Is “BPA-Free” a Lie?
Regular readers will be aware of our campaign against BPA. Bisphenol-A is a dangerous, endocrine-disrupting chemical found in many polycarbonate plastics. It has been linked with serious health problems, including cancer, birth defects, and heart disease, but has been used in baby bottles, children’s dental sealants and fillings, and cash register receipts.
Some unscrupulous manufacturers, responding to the controversy, have switched BPA in their products with bisphenol-S (BPS), a BPA analogue in the same bisphenol chemical class—which may be every bit as toxic. This allows them to trumpet that their products are now “BPA-free,” and technically, they are: but they still contain bisphenol.
BPA has become a concern worldwide, and many countries have banned it in baby bottles and other applications. In the US, several states now prevent BPA from being used in children’s products, and consumers are demanding that their products no longer contain BPA—which is why substituting BPA with BPS seems like such a devious shell game to us.
Two studies published recently in the journal Environmental Science and Technology discuss how BPS is increasingly being substituted for BPA. BPS was found in thermal cash register receipts in the US, Japan, South Korea, and Vietnam in similar concentrations to original BPA. BPS was also found in 87% of paper currency from 21 countries. And BPS was found in the same concentrations as BPA in individuals from eight countries.
The health effects of BPS have been studied less than with BPA, but a growing body of additional research indicates that BPS is an artificial estrogen just like BPA, with clear potential for carcinogenic effects and damage to reproductive health.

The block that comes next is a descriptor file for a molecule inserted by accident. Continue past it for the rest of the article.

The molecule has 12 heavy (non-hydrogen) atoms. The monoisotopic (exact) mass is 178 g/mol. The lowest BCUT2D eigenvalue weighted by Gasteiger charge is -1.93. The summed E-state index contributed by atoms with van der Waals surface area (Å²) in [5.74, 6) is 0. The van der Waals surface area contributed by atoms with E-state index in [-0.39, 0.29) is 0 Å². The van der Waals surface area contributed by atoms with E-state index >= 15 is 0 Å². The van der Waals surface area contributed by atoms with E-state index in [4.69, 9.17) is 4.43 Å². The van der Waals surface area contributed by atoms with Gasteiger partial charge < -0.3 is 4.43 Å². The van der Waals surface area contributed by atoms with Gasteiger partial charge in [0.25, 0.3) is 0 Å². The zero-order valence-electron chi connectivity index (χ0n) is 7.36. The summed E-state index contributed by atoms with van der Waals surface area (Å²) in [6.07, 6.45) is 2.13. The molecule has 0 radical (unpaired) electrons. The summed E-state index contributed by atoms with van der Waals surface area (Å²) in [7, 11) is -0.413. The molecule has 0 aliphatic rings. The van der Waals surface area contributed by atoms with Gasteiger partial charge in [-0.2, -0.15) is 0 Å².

Many companies simply do not disclose the chemical used in their plastic. For example, the famous Nalgene water bottle is made with “co-polyester” plastic. While they claim to be “BPA-free,” they do not disclose what chemical they are using instead!
Bisphenols are part of a broad family of chemicals, each with different properties but all, it seems, potentially dangerous to humans. Bisphenol AF is used in electronic devices, optical fibers, etc., and studies show it to be an even more potent endocrine disrupter than BPA. Bisphenol B and F are also frequently substituted for BPA. Bisphenol B is potentially more potent than BPA in stimulating breast cancer cells.
However, most of the best research concerns BPA rather than its lesser-known siblings. New reports show that:
- This chemical can encourage cells in the pancreas to secrete insulin inappropriately, supporting a link between type 2 diabetes and exposure to low doses of BPA.
- Mothers who expose their fetuses to BPA risk having obese children because BPA can alter the development of stem cells, affecting both the DNA and the number of fat cells a person will have.
- And BPA may impair memory, according to study in published in Behavioral Neuroscience. Adult rats exposed to a single dose of BPA had trouble recognizing objects or remembering their location only a few hours later.
This is all in addition to the risk to reproductive health outlined in the groundbreaking book Our Stolen Future: Are We Threatening Our Fertility, Intelligence, and Survival? by Theo Colborn et al.
Despite the chemical’s demonstrative dangers, FDA has refused to ban BPA in food packaging, claiming that “there is not compelling scientific evidence to justify new restrictions” on the chemical. In the past, FDA has relied on industry studies in reaching its decisions.
This article is republished with permission from the Alliance for Natural Health USA, June 26, 2012. Go straight to the source.